Erik Simmons says his personal investment in the CCRES project stems from his devotion to fighting injustice with chaste and quality work, elegance and ingenuity.
A behavioural scientist and international PhD candidate at The University of Queensland's School of Psychology, Erik is the leader of the CCRES project's My Future, My Oceans behaviour change activity.
Erik and his team design, implement and evaluate behaviour change programs for low-resource coastal communities. Their aim is to enhance the lives and wellbeing of these communities, and to strengthen the nexus between community systems and ecosystem services. Erik’s team values people as one of the cornerstones in addressing anthropogenic threats to ecosystems – both marine and terrestrial.
“Hopefully our impact will be the empowerment of individuals in these coastal communities,” he said.
“We want to increase more sustainable, positive behaviours to benefit the ecosystems, and we seek to proliferate a healthier quality of life and enrichment of the social infrastructure that holds each of these coastal communities together.”
Erik values his work for CCRES. A lot.
“CCRES is a genuine embodiment of ideas and science applied,” he said. “It’s a sophisticated and graceful amalgamation of the most pure theories with the pragmatic impact that the world requires.”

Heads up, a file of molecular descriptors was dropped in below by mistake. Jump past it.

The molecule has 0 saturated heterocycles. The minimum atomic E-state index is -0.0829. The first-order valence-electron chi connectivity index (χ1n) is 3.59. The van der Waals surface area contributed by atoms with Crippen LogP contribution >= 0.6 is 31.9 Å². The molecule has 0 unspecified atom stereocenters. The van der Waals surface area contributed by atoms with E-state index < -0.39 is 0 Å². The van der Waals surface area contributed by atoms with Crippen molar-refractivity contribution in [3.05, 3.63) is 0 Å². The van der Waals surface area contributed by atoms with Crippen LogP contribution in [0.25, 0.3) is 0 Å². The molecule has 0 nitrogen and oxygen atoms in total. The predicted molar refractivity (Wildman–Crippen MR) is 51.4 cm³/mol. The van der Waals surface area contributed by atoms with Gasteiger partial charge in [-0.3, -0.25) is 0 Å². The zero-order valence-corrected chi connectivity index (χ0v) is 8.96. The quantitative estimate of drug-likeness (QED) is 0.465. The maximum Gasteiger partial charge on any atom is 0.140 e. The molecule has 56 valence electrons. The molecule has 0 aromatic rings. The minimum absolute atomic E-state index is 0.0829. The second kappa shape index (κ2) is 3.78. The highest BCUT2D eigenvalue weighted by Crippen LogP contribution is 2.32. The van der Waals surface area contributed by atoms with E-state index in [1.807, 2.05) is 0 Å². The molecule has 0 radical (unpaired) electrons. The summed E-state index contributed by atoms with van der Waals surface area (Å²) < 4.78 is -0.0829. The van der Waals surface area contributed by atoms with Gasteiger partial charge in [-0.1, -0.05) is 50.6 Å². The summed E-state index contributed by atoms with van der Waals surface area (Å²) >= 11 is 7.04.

Despite having achieved much already, Erik doesn’t believe in defining achievement by single occasions.
“I find excellence to present itself through habit, rather than isolated events,” he explains.
“I’d argue my greatest achievement is the sustained positive impact I attempt to impart on the lives around me.”
Erik is an avid participant of combat sports. Interestingly, however, he identifies the learning of the philosophies behind these sports as being his favourite hobby. Erik has a broad range of interests, spanning from writing prose and exploring “the cornucopia of art”, to engaging in stimulating discussion on a variety of topics.
Erik has many sayings by which he lives his life. Among them is a quote from revered Austrian neurologist and Holocaust survivor, Victor Frankl, who says “those who have a ‘why’ to live, can bear with almost any ‘how’”.
For more information, contact Erik Simmons